Project TeamAndrew Gutteridge, John Croser, Steffen Tuck, Justin Boland
From the architect. The Tobin Winery is located on a North facing gently sloping site on a vineyard in the heart of the Granite Belt. The vineyard merges with remnant scrub that borders a creek while occasional protrusions of the local granite punctuate the landscape. With Sundance Road dissecting the site, the house is located at the top of the site, looking down over the vines, road, and creek to the distant hills.
The form of the house was driven by respecting the aspect, framing the view, and the making of place by casting a strong shadow under the continuous overhang. By folding the roof down at both ends the ‘shed’ is referenced and the notion of shelter is celebrated. The strength and solidity of the helmet roof is a response to the harshness of the climate and toughness of the landscape. As opposed to touching the earth lightly, the solid form grounds itself and creates a sense of stability and resilience. Services are relegated to the lower black boxes, with the living/sleeping spaces enjoying the soft southern light through the roof skylight that manifests as a lantern and entry marker at night.
The poles, water tanks, awnings and pool employ the ‘homestead’ strategy to define the external rooms. In time, the landscape will grow and ancillary structures will evolve to breathe life into the interstitial spaces.
Organisation of spaces inside and out
The organisation of the house is divided into the private residence and the Bed and Breakfast. It was always the intention that guests could be accommodated separately or that the house could be opened up to house the extended family at Christmas and gatherings.
The linear organisation allowed this to happen whilst permitting both users to enjoy the view and aspect.
The ancillary elements including the water tanks and poles were positioned to define external spaces and structure the landscaping.
Environmental / energy efficiency
The final site location was primarily informed by the aspect and then tuned to address the view. The overhang was calculated to protect the glazing from the summer sun and admit some direct light in winter.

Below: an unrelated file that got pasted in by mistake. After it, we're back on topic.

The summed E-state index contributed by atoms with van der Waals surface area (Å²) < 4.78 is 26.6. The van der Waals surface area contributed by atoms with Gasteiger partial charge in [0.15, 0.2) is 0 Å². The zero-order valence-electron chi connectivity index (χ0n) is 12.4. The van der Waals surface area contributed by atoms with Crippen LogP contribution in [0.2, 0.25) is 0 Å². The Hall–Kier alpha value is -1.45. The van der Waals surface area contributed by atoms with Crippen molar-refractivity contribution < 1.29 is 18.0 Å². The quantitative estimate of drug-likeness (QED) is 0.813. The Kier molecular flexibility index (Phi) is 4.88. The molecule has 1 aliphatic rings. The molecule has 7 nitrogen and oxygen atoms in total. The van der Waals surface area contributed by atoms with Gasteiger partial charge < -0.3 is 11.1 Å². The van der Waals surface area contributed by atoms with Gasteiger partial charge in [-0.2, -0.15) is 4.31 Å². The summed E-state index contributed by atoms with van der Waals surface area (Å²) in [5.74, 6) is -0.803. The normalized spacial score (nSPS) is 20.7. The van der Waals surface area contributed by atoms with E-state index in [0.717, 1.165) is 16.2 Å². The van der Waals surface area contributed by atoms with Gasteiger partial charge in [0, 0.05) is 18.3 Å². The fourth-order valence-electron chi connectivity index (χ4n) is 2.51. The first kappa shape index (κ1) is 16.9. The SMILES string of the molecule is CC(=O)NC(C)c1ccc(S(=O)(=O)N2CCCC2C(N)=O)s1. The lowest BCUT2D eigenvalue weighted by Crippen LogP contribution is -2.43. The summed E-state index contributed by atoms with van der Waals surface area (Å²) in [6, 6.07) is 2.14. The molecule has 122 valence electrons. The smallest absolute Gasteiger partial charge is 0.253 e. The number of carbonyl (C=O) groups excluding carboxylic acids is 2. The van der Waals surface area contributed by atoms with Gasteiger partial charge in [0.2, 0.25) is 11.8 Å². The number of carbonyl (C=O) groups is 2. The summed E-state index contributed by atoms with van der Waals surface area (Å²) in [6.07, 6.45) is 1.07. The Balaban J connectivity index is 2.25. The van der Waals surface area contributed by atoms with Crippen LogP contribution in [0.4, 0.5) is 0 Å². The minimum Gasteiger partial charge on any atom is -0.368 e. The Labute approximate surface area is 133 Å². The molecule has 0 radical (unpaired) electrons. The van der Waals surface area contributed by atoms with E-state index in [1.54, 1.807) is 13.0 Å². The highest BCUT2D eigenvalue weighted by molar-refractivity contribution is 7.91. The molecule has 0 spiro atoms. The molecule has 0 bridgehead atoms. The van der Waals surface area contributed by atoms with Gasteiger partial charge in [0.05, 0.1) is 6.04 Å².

Flow-through ventilation was encouraged by the awning windows in the clearstory. To counter the heat load on the clearstory and to counter heat loss in winter, a twin wall system was employed.
The angled poles were intended as a framework for a vine that would also serve to protect from the afternoon sun.
All roof water is collected in both the above ground SS tanks and larger underground tanks further down the hill. The slab adds thermal mass and the cellar is dug into the local stone to stabilise its temperature range.
Architectural expression of the concept
The concept for the overall form originated as a response to the landscape, primarily the linearity of the vines and the layered nature of the topography.
From the beginning we didn’t want to create a light, feathered, timber and tin structure. Instead, we wanted a solid form that grounded itself and offered protection from the often harsh weather. At the same time we wanted to frame the view and capture the vineyard.
The ‘Helmet’ roof was created by firstly wrapping the ends and then pulling it together by the continuous fascia hiding the gutter. The 1.2m overhang articulated the shape and informed the end elevations.
All living spaces were located under the Helmet, with service and ancillary spaces relegated to the rear black blocks. The blocks anchor the form and contrast with the landscape.
The location was a cost factor along with the need to secure a lump sum contract. The contract was negotiated with a local builder and the scope of work was cut back to meet an acceptable figure. Originally another structure was planned which was in line with the poles. This was a garage for equipment and storage. The garage along with the pool and landscaping were removed from the contract.
The pool was a separate contract managed by the client.
The original budget of $450,000 was unachievable as the scope grew. The costs were managed directly by the client in affordable parcels that maintained the quality the client desired.
Structure, construction, materials, services
The construction was kept as standard as possible to facilitate a good price and to secure a local builder. Slab on ground with a timber frame and colorbond roof.
The front verandah structure was developed to support the roof off the rafters. To permit this, PFC’s were added to the rafters in this area for stiffening.
Relationship of the project to its site and context
The location of the house was driven by the desire to have a sense of arrival up from Sundance Road through the vines, the drystone wall and gate being the start of the road. The view to the North was capitalised on with the aspect being appropriately responded to.
The house is hopefully strong enough in the landscape to become a marker/icon for the vineyard.